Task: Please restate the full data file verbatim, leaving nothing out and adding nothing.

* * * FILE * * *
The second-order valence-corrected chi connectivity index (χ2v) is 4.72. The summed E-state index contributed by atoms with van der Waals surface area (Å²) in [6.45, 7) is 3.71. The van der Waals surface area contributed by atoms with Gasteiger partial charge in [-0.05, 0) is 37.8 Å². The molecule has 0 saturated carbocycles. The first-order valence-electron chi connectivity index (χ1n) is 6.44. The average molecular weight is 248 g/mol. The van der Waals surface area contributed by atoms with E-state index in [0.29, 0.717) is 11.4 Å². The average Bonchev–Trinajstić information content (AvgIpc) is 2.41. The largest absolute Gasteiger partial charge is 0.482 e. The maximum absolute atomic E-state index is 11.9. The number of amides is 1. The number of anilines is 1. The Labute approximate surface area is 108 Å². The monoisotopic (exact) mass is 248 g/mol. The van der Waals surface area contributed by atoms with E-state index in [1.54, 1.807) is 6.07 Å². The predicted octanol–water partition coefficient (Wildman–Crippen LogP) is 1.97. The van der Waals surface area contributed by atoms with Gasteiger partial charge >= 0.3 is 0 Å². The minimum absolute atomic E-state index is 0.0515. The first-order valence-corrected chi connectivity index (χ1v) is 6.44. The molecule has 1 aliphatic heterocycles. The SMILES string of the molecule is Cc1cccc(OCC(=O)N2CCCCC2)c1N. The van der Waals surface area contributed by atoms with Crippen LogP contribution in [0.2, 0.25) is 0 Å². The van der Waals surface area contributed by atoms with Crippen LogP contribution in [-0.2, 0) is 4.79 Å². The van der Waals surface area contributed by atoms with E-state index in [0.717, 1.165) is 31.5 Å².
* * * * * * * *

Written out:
The second-order valence-corrected chi connectivity index (χ2v) is 4.72. The summed E-state index contributed by atoms with van der Waals surface area (Å²) in [6.45, 7) is 3.71. The van der Waals surface area contributed by atoms with Gasteiger partial charge in [-0.05, 0) is 37.8 Å². The molecule has 0 saturated carbocycles. The first-order valence-electron chi connectivity index (χ1n) is 6.44. The average molecular weight is 248 g/mol. The van der Waals surface area contributed by atoms with E-state index in [0.29, 0.717) is 11.4 Å². The average Bonchev–Trinajstić information content (AvgIpc) is 2.41. The largest absolute Gasteiger partial charge is 0.482 e. The maximum absolute atomic E-state index is 11.9. The number of amides is 1. The number of anilines is 1. The Labute approximate surface area is 108 Å². The monoisotopic (exact) mass is 248 g/mol. The van der Waals surface area contributed by atoms with E-state index in [1.54, 1.807) is 6.07 Å². The predicted octanol–water partition coefficient (Wildman–Crippen LogP) is 1.97. The van der Waals surface area contributed by atoms with Gasteiger partial charge >= 0.3 is 0 Å². The minimum absolute atomic E-state index is 0.0515. The first-order valence-corrected chi connectivity index (χ1v) is 6.44. The molecule has 1 aliphatic heterocycles. The SMILES string of the molecule is Cc1cccc(OCC(=O)N2CCCCC2)c1N. The van der Waals surface area contributed by atoms with Crippen LogP contribution in [0.2, 0.25) is 0 Å². The van der Waals surface area contributed by atoms with Crippen LogP contribution in [-0.2, 0) is 4.79 Å². The van der Waals surface area contributed by atoms with E-state index in [0.717, 1.165) is 31.5 Å².